I am particularly interested atm in the Edda where it has "Foo spake:" and "Bar spake:" before several of the stanzas. But that's Old Norse. This being a Latin site, I am interested in the Latin Mass script. There it is a bunch of "actors" saying things, so they have "P:" and "C:", etc. In Greek, it could be one of the many Socrates/Plato conversations, etc.

In all these cases, I am wondering if in the original text, or if none persist then what we imagine would be the original text, it would contain "Foo: ..." and "Bar: ..." like these current renditions/edits are showing. If not, do they just leave it out and leave it up to figuring it out from context? I ask because, the didn't have quotation marks back then ", so you had to figure that part out at least. So I'm wondering if really, there were no "Foo: ...." to say who's speaking, it was just back-n-forth-n-back-n-forth without any hints, and you had to figure it out. Is that the case?

As a sidenote, it might be interesting to include when we started actually writing dialogues/plays/etc. with "characters" explicitly written down by name before they speak/play their part. Was it with Shakespeare? (That late), or has it always been done, or somewhere in between?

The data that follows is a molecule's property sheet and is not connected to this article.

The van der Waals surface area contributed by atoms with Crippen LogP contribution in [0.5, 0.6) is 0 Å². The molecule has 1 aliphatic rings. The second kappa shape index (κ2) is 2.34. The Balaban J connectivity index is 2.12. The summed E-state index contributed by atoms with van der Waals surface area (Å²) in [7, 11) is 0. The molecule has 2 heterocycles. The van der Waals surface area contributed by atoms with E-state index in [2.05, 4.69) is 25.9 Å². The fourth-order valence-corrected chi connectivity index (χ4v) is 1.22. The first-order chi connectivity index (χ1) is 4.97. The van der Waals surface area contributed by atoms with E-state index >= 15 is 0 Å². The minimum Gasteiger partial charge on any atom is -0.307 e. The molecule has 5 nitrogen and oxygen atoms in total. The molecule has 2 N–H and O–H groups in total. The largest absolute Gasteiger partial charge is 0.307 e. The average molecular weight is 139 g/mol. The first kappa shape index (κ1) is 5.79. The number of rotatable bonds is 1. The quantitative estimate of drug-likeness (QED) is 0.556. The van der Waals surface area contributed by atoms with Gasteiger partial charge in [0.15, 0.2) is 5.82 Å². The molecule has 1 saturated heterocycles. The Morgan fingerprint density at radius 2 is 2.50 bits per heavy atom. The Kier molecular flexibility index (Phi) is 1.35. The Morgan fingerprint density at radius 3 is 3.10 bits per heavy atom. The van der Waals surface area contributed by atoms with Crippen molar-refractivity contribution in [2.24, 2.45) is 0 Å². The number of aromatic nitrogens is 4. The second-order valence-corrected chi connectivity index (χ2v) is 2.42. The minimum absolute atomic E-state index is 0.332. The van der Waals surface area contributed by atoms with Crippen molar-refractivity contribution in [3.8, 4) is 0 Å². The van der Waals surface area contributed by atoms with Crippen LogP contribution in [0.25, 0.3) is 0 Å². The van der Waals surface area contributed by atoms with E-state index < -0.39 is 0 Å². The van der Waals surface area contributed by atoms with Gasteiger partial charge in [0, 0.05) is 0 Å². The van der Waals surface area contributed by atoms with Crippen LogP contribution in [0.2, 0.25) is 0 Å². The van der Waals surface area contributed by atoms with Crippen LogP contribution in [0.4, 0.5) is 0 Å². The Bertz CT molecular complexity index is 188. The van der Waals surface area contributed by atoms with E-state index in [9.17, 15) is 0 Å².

Basically, I want to know what the earliest forms of the written down oral poetry look like. Do they include the character names? (Obviously they don't have the colon after them). Or not? In other questions I'm asking about formatting and punctuation of the original texts, but here, like for the Nordic runes, do they write the character names there? I haven't been able to find an example poem written with names using nordic runes, but maybe one exists. Likewise, in Cuneiform, I wonder for the epics, or with Greek. But here, since this is Latin, I wonder about the different types of dialogues that might occur it texts likely written down during the Roman or early Catholic era.

  • As a side note, thought to be the earliest recorded French Farce, but presumed to be similar to unrecorded street theatre. Le Garcon et l'Aveugle, Jeu du XIIIe Siécle (ed. Mario Roques, Honoré Champion, Paris 1921) Warburg: warburg.sas.ac.uk/pdf/ebh160b2452027.pdf
    – Hugh
    Nov 1 '19 at 10:37

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